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Dedication to Stephen Lewis

The standard model of the politician is one of a man or woman that is pragmatic and willing to compromise. Stephen Lewis is a politician but nothing like that. His concern is for humanity and the job he is doing, not his own personal political survival and he has paid the price several times for this seeming folly. He and his kind are what we as a world community need as our leaders but time and again this is not what we get. We get the sliders and the scammers while men and women of true altruistic nature are pressed back from the forefront of responsibility. He is a Canadian that we can all be proud of and a citizen of the world that earns his keep.

Stephen has worked tirelessly and in a dedicated fashion on the problem of Acquired Immune Deficiency in Africa and gone well beyond his mandate as Deputy Director of UNICEF. From 2001 until 2006, working as United Nations Special Envoy for HIV/AIDS in Africa. In his role as Special Envoy, he worked to draw attention to the HIV/AIDS crisis and to convince leaders and the public that they have a responsibility to respond and not ignore the problem. He has written articles for newscasts, a book called ’Race Against Time’, appeared on countless broadcasts as a regular and as a guest and begun a foundation in his name regarding this issue. He has liaisons with a variety of organizations like Oomama (Grandmothers helping Grandmothers in Africa) that assist him in his efforts to solve this massive issue.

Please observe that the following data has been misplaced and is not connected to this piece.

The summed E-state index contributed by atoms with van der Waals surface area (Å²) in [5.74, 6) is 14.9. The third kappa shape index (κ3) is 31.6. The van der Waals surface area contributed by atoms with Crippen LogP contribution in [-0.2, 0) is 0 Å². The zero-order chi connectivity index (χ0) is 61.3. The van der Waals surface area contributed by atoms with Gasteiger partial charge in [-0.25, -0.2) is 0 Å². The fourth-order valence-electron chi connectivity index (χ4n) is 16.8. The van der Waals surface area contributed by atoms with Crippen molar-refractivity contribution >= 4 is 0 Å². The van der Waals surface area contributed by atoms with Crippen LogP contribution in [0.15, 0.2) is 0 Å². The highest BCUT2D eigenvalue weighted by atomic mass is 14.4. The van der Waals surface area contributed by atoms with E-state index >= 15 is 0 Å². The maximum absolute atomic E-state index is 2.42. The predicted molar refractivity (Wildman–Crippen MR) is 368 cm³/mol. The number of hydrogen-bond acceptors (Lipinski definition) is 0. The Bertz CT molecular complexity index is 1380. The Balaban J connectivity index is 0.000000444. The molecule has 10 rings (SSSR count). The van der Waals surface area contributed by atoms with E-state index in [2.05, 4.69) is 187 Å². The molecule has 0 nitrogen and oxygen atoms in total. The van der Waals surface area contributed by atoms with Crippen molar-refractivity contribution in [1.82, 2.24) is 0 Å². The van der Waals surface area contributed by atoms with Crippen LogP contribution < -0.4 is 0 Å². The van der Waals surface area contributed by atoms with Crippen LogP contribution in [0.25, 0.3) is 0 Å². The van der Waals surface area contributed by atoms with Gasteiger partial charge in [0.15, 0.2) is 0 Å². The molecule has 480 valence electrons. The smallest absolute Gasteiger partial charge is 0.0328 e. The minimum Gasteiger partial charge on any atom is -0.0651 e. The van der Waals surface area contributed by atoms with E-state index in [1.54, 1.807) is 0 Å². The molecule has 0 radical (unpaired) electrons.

It is seldom mentioned that even the most righteous women and men get political backlash from the very people that should be supporting them and this is the case with Stephen. He is constantly suffering the slings and arrows of minor nonsense that seems to pervade political life in Canada and elsewhere. He mentions this occasionally but fights on and will continue to do so because that is what men like him do. Bravo!, I say.    (Namron Soar)

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Stephen Henry Lewis, C.C. (born November 11, 1937) is a Canadian politician, broadcaster and diplomat. He is currently Social Science Scholar-in-Residence at McMaster University, having recently completed his term as United Nations special envoy for HIV/AIDS in Africa.